That’s really the hallmark of this film. Everything is played straight – even the cinematography is almost pedestrian, like a good but unexceptional TV movie. There moments – the scenes at the cabin where Reiko finds both the tape and, later, the well, are particularly good – but it’s that level of mundanity that makes the horror feel more real. These are recognizable people in recognizable situations faced with an out-of-context problem.
One of the few things that was changed significantly between the Japanese and US versions is the character of the protagonist’s ex-husband. Not only does Ryu play a much greater role in Ringu – the extent that the plot couldn’t move forward without him – but he also possesses a psychic ability. On this re-watch I was struck by how much of a part that ability plays in the proceedings. It’s a bit of a cheat – leading both Reiko and Ryu to conclusions they would be unable to make otherwise – but it’s also leads to an interesting idea. Sadako is presented as both the daughter of a psychic and a powerful psychic in her own right. Powerful enough to have imprinted her psyche on a piece of video tape. I found myself wondering this time around if maybe Sadako is leading Ryu on, planting psychic breadcrumbs, so to speak, to lead them to her resting place.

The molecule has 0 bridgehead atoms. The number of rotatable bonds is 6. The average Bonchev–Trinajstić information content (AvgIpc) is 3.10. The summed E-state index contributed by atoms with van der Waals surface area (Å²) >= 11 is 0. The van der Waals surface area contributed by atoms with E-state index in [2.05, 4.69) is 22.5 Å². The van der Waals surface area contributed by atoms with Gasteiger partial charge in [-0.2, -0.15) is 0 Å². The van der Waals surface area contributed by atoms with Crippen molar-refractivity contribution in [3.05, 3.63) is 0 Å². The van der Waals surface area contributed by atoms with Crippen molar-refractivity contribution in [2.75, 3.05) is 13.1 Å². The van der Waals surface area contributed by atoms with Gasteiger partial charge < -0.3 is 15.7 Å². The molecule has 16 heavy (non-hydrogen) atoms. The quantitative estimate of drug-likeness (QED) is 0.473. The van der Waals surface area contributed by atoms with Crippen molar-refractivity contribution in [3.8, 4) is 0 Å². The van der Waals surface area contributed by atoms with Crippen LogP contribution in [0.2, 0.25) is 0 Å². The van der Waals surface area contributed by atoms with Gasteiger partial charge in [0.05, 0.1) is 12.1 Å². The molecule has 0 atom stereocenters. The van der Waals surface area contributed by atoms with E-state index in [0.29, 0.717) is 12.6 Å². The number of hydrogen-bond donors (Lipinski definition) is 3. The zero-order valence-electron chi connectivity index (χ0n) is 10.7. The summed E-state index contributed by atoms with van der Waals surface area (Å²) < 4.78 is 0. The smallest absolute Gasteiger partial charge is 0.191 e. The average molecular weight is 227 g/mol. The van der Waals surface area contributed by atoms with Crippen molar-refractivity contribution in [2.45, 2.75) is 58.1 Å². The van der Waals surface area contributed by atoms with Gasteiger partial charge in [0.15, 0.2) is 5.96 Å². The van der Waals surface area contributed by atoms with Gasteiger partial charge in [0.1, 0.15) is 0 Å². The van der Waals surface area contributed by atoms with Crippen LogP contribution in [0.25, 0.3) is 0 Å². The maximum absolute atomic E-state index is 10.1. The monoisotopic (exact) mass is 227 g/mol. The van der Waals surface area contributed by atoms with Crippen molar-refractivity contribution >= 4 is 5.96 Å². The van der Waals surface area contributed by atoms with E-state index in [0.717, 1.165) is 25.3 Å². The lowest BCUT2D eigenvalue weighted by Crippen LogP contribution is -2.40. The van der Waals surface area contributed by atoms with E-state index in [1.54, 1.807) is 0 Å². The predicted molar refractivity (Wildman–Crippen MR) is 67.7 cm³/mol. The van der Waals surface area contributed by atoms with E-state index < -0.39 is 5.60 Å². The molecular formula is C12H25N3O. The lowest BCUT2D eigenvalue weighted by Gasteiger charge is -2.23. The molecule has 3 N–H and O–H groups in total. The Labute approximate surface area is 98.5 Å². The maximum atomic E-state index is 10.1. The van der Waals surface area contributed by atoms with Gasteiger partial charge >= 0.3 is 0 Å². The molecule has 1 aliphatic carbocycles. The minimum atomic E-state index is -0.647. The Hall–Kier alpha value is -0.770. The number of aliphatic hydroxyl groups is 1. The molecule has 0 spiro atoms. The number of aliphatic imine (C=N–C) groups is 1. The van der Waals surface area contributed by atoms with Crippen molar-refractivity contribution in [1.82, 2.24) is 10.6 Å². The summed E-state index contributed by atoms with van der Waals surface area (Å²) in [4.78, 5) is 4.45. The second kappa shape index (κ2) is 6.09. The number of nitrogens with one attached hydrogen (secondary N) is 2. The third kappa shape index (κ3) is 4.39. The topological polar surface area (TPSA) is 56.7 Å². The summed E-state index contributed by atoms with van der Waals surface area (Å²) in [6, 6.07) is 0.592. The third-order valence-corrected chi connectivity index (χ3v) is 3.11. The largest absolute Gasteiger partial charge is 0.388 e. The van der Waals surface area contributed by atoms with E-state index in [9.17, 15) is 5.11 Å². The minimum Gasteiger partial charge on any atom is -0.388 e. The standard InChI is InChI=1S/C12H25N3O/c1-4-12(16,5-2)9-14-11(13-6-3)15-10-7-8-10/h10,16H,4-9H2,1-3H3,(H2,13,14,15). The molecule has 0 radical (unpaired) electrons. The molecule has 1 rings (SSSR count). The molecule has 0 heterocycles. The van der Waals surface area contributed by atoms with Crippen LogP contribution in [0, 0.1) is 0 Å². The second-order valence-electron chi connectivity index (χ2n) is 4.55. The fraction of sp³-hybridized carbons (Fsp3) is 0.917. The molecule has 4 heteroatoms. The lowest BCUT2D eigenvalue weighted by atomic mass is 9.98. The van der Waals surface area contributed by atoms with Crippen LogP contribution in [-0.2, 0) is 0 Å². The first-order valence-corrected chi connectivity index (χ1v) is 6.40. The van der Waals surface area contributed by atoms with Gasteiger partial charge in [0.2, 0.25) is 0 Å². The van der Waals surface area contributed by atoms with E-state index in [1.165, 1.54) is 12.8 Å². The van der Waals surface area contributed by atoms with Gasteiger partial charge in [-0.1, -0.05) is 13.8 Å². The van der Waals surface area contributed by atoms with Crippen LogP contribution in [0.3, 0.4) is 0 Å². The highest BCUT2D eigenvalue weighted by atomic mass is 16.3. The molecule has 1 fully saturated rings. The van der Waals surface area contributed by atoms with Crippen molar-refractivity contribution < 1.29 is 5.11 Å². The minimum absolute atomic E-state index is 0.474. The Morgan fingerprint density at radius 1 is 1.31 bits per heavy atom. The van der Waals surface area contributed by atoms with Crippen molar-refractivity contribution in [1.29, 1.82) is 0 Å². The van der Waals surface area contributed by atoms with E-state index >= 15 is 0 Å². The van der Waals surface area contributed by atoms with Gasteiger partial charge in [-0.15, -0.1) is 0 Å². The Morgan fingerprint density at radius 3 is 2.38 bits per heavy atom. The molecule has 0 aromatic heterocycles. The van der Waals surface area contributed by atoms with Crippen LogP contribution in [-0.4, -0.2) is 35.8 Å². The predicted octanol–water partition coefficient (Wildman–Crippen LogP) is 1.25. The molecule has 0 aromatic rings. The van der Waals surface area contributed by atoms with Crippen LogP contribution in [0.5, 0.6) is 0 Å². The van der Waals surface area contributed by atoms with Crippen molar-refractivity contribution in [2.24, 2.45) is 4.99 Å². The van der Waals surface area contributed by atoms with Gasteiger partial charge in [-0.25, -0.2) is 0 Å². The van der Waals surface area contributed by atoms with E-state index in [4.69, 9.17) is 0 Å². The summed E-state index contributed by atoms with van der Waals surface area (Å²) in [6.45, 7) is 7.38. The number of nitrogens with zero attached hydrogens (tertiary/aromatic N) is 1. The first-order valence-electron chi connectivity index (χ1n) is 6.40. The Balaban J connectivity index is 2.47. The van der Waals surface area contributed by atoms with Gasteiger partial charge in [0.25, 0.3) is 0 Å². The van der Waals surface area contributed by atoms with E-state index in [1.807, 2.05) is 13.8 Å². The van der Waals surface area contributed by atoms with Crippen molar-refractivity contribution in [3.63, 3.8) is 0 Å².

The iconic ending – with Sadako breaking the symbolic fourth wall of the TV screen – still effects even after seeing it over and over again (and having seen it made fun of almost as many times). Again, I feel like the pedestrian nature of how Nakata films this actually heightens its impact. Verbinski’s ending is horrifying, yes, and an amazingly realistic special effect. But in Ringu it’s just a TV in a corner. Sadako has crawled out of it almost before you realize it. There’s no time for Ryu. Or for us.
The Bottom Line
Ringu is a classic for a reason and it still has power, even twenty one years later. It feels smaller than I remember – more intimate – but that hasn’t diminished its ability to unsettle and occasionally terrify.
(Note: I ended up having to break the double feature into two reviews. Part two – Ju-on: The Grudge – will be up tomorrow!)